Where to eat along the River Thames
Published 14 August 2020

River Café

‘The Thames was all gold,’ wrote the Impressionist painter Claude Monet. ‘God it was beautiful, so fine that I began to work in a frenzy, following the sun and its reflections on the water.’ The river Thames, may not always elicit quite so passionate a response, but there’s no denying this 215-mile waterway provides the south of England with some of its most picturesque views. What better way to appreciate it than over lunch at one of the restaurants that line its banks?

In Henley-upon-Thames, chef Shaun Dickens has thrown fine-dining formality overboard at his boathouse restaurant, renaming it Bistro at the Boathouse. His new-look menu zips across the globe from buffalo wings with hot sauce, blue cheese and celery to glazed pork belly with peanut and chilli and roast chicken breast with salsify and pan juices. Weekend breakfasts involve Bloody Marys, bacon baps and American-style pancakes.

Views from The Bistro at the Boathouse
The Bistro at the Boathouse

Atul Kochhar’s Marlow restaurant Sindhu at the Compleat Angler takes its name from the Sanskrit word for the Indus River. The Thames makes a scenic stand-in: the views through the stained-glass windows over Marlow Weir are quite something. Atul Kochhar cooks in typically creative and contemporary style: rabbit samosas, jackfruit tacos, and truffle and chanterelle kichadi are just a few of his bright ideas.

The enchanting setting is quintessentially English; the cuisine totemically French. The Waterside Inn, founded by the Roux brothers in 1972, is a proud bastion of traditional Gallic haute cuisine. Chef patron Alain Roux continues the family name with menus that include the likes of pike quenelle à la lyonnaise, rabbit with Armagnac sauce, and Challans duck with chestnut choux buns. The wine cellar, no surprise, is cent pour cent Français.

The Waterside Inn

There’s no shortage of vistas in leafy Richmond-upon-Thames. Two well situated spots are the grand Victorian Petersham Hotel and, downstream, the Bingham Riverhouse. Of the two, the Petersham is the more formal, with its plush carpets and chandeliers though the restaurant remains closed until at least 2 September when it will reopen to serve afternoon tea Wednesday to Sunday. You may have to wait longer to enjoy Jean-Didier Gouges’ dinner menus which run from classic smoked salmon and caviar-topped blinis to imaginative vegan creations such as quinoa with black truffle and miso tuile. Meanwhile at the Bingham,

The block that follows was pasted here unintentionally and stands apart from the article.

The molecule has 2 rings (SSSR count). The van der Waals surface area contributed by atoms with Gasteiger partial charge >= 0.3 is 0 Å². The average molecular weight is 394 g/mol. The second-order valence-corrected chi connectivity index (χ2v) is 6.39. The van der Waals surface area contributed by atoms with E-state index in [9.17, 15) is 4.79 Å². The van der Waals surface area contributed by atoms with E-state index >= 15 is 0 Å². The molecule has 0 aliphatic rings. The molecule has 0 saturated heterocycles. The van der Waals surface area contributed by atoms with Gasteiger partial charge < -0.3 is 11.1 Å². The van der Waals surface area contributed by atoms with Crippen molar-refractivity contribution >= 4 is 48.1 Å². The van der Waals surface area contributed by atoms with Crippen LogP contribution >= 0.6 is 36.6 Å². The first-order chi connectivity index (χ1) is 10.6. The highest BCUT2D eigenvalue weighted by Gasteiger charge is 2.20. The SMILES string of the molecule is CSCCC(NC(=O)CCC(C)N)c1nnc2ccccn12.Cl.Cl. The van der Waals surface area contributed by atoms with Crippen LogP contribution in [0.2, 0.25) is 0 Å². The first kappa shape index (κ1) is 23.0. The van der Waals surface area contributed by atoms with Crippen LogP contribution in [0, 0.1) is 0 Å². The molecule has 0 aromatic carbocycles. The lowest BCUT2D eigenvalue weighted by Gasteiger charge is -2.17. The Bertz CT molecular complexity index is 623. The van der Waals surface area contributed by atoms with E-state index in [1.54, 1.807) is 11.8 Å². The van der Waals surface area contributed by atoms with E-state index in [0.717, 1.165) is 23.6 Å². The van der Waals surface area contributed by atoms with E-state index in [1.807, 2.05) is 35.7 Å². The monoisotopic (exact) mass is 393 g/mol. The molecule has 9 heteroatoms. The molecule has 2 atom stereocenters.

Masterchef: The Professionals winner Steven Edwards is settling into his brand new home. From his first menu, dishes such as duck liver pâté on duck fat brioche with blood orange, and salt-baked pork with clotted cream mash and blackened squash look very promising indeed.

The River Café hugs a wide curve of the Thames just downstream from Hammersmith Bridge. It’s this setting that gives this much adored Italian institution, founded by Ruth Rogers and the late Rose Gray in 1987, its alfresco appeal. A post-prandial constitutional along the Thames Path is just the thing after platefuls of risotto all’Amarone, chargrilled leg of lamb with chickpeas, and mozzarella di bufala with Cedro lemon and Florence fennel.

The River Café

With the iconic towers of Battersea Power Station looming large above it, the latest branch of popular seafood mini-chain Wright Brothers might just be its most impressive yet. Pop in for pound-a-pop oysters between 3pm and 6pm; settle in with a chilled bottle of Picpoul and a luxurious shellfish platter on the terrace; or see what’s new from the Josper grill (Galician octopus or pork collar with palourde clams, with any luck).

Not even the most jaded Londoner could fail to be impressed by the views from Le Pont de la Tour. Tower Bridge, illuminated by night, looks close enough to touch. Established in 1991, this grand Francophile institution is the jewel in D&D London’s crown. For a special occasion, a towering platter of fruits de mer paired with something French and fizzy from the epic wine list is hard to beat.

Published August 2020